I am enjoying this new yoga/mental challenge and know I need to have a personal challenge in my life. I need a project. I need a problem to solve. For over 20 years my project, my hobby, my pal of choice, my love, was drinking. Unraveling this takes time. I am slowly developing new activities and I am determined to make these healthy for body and mind. I am discovering a whole world of people who do not rely on drink for their kicks and I am still astonished by this. HOW HAVE YOU DONE THIS YOUR WHOLE LIFE?? I want to ask. Instead I now say "yeah I don't drink, such a waste of time right" like some naughty fraud who is just a non complicated non drinker. I now have friends who have never seen me drink, never known me as a drinker and have only known me as a non drinker. FUCKING HELL. TELL THE OLD SOBER PURSUITS THIS, PLEASE! She needed to know this when she was scared and lonely and struggling. She needed to know it would be OK. She needed to know life would be good. She needed to know that she could be happy and liberated and joyful. She needed to know this.

I know without a doubt that my sober work is far from done. I suspect I will always need a consciousness of the dangers of drinking for me. I will always have to play it forward. I will always have to recall the dark and soul destroying drinking years. Sometimes this knowledge feels very tiring and I feel sad that I am burdened with this challenge. 

However most of the time I am ecstatic that I am free. So free to live a life full of endless possibilities. Sobriety has given me freedom. I love it. 

Saturday, 8 April 2017

11 months (and six days)

I have been on holiday. No data, no wifi. I had countless meals out, countless country pub visits. I was beginning to feel like I was clinging on for dear life. I existed sober. I sat in restaurants realising I simply wished for the night to end so I could get out and get away. I grew sick of watching others drink. I grew sick of Diet Coke and bloody water. I thought the other day that what is the point of all this if all I am doing is marking time, with no enjoyment and no shared pleasure.

I have not drunk alcohol, but I feel like I'm in my first month again. I want to drink but I know I cannot have it. I have enough experience to know this will pass and I will be ok. I know I will be happy. I know I will be grateful that I did not drink. But right now I feel flat, joyless and like I am treading water, waiting for life to happen.

So my aim for the next month is to get the joy back. I hit a year soon and am concern that with a one year sober target achieved I will feel even more shitty and meh!

I have no idea how to get the joy back. I fear that I might need to make some very big changes to my life in order to do this. That frightens me and I think the fear of change has lead to an inertia and the slump of joylessness I find myself in.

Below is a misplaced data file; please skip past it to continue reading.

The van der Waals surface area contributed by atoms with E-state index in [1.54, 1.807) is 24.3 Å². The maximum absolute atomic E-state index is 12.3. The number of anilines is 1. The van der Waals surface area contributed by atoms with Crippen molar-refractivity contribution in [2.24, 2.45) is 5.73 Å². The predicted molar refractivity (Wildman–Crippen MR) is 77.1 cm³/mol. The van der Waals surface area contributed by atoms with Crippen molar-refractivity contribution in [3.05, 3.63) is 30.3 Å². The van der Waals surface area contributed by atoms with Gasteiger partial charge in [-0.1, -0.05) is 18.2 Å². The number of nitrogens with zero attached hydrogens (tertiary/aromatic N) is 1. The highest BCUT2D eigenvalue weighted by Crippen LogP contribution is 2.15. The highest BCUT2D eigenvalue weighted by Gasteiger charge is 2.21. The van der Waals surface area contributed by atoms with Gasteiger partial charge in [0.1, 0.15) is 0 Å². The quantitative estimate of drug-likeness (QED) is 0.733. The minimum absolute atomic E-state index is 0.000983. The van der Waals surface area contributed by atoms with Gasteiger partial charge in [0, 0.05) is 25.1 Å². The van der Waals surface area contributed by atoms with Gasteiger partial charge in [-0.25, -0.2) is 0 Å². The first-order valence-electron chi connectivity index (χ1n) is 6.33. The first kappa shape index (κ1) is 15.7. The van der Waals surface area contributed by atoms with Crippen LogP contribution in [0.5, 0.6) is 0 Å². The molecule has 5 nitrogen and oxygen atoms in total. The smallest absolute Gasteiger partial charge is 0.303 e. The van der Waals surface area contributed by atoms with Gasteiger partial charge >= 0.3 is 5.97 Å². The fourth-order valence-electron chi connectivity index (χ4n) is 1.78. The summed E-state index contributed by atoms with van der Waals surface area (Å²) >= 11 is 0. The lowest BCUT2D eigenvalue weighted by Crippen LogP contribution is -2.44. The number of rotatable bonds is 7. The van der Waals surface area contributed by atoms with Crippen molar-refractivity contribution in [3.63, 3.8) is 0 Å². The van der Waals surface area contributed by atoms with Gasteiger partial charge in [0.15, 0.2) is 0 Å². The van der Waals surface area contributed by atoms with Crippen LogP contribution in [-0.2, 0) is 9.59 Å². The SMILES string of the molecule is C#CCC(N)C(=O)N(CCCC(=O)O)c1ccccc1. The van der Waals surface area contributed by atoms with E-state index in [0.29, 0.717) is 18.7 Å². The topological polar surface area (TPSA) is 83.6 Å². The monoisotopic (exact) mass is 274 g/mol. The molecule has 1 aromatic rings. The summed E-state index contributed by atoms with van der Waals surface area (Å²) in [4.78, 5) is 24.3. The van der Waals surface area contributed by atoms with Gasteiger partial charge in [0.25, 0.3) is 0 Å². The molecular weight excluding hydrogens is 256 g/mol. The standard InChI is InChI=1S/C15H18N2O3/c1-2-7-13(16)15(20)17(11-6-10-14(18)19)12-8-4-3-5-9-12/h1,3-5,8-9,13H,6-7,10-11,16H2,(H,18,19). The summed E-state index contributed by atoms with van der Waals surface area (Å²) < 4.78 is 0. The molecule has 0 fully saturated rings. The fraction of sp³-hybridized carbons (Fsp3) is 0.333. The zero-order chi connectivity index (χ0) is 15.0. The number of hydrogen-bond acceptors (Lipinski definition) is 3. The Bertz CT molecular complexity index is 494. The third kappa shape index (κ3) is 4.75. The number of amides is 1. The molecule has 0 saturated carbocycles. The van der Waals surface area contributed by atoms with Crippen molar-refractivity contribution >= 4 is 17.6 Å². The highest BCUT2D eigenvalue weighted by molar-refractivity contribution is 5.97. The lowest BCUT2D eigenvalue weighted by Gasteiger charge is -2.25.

I hope all you love sober (or not) sisters are doing well, let me know below xxxxxx

Friday, 3 March 2017

10 months

Well I could not resist marking my 10th month! I forgot until this evening, looking at my diary and was delighted that I forgot. Usually I have a half conscious knowing that
I am approaching a monthly milestone, but this time it crept up on me, until .... TA DA!!!

I have not thought much about drinking. I am an out and out sober at work now. I won a silly type of game recently at work and in front of ALL the staff I was awarded the prize, a bottle of wine. I said there and then, I don't drink, choose another winner.

I think deciding not to blog has helped this. I made it private for a while too, closing of this virtual life for a bit. I stopped thinking about not drinking for a while. It was refreshing and a break I needed.

I realised in doing this that I want to blog about other thing to do with self improvement, self care, not just drinking. So I may use this space to talk about those things too. I guess I am moving on to a new stage in recovery. I think if I read the journey of others who are nearing their year mark, I might find the same dialogue.

So I have no revelations, no major updates to convey. I just have a contentment with my choice to remove alcohol from my life.

10 months seems like a long time I know, if you are new to this and counting days, but it has flown by. Take heart, time moves on and so will you.

If you are reading this and wondering if quitting drink is worth the work, the focus, the care, the caution and the change you must make in yourself. Then take heart. It is worth it. You are worth it. A world of possibilities will open up for you.

Take heart. Have courage. Be brave. Be your beloved.

Love SP

Sunday, 12 February 2017

Dependency and taking a break

I have a friend, I think we all have one like this, who posts cryptic poor me me me messages on facebook and otherwise picture perfect family snaps. Think Cath Kidston on acid.

The posts are generally about, but not confined to:

What a general waste of space her husband is and how she has to do EVERYTHING.